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People waling along a reservoir near Orinda, California, in February. Photo: Stephen Lam/The San Francisco Chronicle via Getty Images

Almost a half of the United States — a tract of land stretching from the Pacific Coast to the Great Plains and upper Midwest — is experiencing moderate to exceptional drought conditions, the National Oceanic and Atmospheric Administration said Thursday.

Why it matters: Conditions have prompted weather and agriculture officials to warn of water cutback in California, increased wildfires in the Southwest and damage to wheat crops around the country, according to AP.

  • NOAA said drought conditions, driven by La Niña and one of the driest monsoon seasons on record for the Southwest, are likely to worsen and expand, potentially affecting approximately 74 million people this spring.

What they're saying: "The Southwest U.S., which is already experiencing widespread severe to exceptional drought, will remain the hardest hit region in the U.S., and water supply will continue to be a concern this spring in these drought-affected areas," said Mary Erickson, deputy director of the National Weather Service.

By the numbers: Currently, 66% of the U.S. is under abnormally dry conditions, 44% in moderate drought and almost 18% is in extreme drought, the National Drought Monitor showed Thursday.

The big picture: The National Interagency Fire Center said in its significant wildland fire potential outlook for March that background drought will create above normal significant fire potential this spring for the Southwest, southern Plains and Northern Rockies region.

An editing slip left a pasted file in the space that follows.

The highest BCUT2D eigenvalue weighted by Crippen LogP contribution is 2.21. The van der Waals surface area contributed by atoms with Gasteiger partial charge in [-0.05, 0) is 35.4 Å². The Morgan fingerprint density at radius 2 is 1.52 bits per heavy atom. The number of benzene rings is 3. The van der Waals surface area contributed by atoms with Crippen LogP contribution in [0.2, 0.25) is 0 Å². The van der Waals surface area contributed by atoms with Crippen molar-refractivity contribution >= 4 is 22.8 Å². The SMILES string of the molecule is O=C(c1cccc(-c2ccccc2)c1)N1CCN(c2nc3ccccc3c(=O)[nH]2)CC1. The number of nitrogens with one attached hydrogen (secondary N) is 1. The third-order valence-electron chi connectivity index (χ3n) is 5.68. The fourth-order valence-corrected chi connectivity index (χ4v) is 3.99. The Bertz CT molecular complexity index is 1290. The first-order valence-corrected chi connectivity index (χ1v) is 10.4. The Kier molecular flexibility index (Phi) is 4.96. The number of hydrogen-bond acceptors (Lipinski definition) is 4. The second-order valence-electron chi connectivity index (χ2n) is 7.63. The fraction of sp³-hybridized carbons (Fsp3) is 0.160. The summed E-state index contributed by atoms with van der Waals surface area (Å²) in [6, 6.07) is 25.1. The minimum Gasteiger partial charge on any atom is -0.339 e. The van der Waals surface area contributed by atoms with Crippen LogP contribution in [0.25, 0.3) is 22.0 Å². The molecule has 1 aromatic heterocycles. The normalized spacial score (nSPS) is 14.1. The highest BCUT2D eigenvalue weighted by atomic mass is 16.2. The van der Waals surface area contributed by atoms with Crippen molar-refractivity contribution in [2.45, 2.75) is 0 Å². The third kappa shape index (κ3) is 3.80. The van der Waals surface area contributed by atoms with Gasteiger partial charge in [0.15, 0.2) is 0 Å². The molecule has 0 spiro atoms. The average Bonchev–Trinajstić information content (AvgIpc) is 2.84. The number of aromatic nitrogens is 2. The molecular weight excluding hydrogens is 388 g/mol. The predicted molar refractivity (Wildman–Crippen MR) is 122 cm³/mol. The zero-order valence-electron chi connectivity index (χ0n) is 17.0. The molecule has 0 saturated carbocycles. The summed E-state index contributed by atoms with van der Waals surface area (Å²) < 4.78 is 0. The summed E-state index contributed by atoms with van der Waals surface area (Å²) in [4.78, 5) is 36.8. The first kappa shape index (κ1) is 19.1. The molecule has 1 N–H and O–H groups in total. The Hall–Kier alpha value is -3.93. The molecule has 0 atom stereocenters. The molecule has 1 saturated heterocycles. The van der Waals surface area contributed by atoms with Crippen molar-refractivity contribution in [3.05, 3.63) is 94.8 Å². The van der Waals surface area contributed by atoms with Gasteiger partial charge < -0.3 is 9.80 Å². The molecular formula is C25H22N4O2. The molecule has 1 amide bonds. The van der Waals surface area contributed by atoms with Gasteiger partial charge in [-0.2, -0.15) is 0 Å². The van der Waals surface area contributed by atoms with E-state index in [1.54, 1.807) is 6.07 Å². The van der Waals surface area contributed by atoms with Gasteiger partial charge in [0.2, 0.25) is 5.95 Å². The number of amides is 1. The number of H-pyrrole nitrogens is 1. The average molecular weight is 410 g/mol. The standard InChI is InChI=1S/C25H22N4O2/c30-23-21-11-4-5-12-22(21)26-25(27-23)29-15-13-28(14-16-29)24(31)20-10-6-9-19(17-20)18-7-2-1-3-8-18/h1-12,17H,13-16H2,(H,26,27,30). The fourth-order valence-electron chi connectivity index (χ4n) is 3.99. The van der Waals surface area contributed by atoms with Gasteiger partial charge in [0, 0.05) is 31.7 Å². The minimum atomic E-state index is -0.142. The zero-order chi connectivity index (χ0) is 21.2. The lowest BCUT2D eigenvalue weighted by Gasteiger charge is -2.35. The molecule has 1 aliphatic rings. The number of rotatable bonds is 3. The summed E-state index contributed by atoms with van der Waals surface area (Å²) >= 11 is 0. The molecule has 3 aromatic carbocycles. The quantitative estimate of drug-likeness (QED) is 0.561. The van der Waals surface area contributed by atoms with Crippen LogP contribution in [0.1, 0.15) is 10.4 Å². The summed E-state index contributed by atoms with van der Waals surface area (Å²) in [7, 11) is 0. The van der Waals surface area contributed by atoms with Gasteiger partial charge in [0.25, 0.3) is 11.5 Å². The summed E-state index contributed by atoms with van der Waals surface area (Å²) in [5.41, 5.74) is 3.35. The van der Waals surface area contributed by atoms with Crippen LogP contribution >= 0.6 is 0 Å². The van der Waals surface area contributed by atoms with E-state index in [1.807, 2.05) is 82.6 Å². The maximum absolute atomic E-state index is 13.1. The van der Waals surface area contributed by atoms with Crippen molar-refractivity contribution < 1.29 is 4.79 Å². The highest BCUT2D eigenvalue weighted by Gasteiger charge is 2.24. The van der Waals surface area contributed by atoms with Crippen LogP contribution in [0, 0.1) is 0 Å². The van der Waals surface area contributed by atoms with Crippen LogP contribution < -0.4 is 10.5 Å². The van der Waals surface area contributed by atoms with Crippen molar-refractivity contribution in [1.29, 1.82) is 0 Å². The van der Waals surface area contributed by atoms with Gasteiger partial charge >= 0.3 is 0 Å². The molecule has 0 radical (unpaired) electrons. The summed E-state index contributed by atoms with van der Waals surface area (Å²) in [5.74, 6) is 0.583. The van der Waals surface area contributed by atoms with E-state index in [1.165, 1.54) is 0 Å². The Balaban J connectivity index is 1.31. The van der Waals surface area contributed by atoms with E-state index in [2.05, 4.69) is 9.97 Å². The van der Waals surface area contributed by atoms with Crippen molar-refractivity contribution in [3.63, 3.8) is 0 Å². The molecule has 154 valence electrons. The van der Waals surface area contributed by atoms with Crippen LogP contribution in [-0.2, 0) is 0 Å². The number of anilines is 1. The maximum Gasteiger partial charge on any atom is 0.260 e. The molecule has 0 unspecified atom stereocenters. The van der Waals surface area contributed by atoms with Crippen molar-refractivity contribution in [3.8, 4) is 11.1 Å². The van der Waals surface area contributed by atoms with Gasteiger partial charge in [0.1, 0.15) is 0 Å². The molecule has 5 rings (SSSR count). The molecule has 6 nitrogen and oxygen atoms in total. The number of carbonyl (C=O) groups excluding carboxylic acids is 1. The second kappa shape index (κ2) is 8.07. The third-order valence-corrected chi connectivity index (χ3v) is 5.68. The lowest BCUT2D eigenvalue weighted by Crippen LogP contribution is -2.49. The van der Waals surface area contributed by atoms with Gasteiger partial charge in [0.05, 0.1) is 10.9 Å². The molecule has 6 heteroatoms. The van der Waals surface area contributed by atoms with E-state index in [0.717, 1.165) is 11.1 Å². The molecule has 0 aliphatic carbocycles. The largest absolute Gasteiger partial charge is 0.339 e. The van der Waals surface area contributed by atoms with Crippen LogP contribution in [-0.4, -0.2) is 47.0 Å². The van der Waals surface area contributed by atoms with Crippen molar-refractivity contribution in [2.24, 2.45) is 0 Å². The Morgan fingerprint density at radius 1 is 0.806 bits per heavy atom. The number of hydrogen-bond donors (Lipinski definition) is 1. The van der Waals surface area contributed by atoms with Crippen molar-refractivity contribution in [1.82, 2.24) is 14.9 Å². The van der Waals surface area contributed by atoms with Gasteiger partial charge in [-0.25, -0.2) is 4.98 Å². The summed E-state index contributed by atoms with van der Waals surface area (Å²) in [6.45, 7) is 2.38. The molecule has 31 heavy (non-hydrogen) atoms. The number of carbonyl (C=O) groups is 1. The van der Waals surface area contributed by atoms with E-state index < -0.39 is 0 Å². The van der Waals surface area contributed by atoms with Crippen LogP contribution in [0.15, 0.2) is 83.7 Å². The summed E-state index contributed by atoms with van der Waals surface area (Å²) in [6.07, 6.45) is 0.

Go deeper

What we know about the victims of the Indianapolis mass shooting

Officials load a body into a vehicle at the site of the mass shooting in Indianapolis. Photo:

Eight people who were killed along with several others who were injured in a Thursday evening shooting at a FedEx facility in Indianapolis have been identified by local law enforcement.

The big picture: The Sikh Coalition said at least four of the eight victims were members of the Indianapolis Sikh community.

Pompeo, wife misused State Dept. resources, federal watchdog finds

Former Secretary of State Mike Pompeo. Photo: Joe Raedle/Getty Images

The State Department's independent watchdog found that former Secretary of State Mike Pompeo violated federal ethics rules when he and his wife asked department employees to perform personal tasks on more than 100 occasions, including picking up their dog and making private dinner reservations.

Why it matters: The report comes as Pompeo pours money into a new political group amid speculation about a possible 2024 presidential run.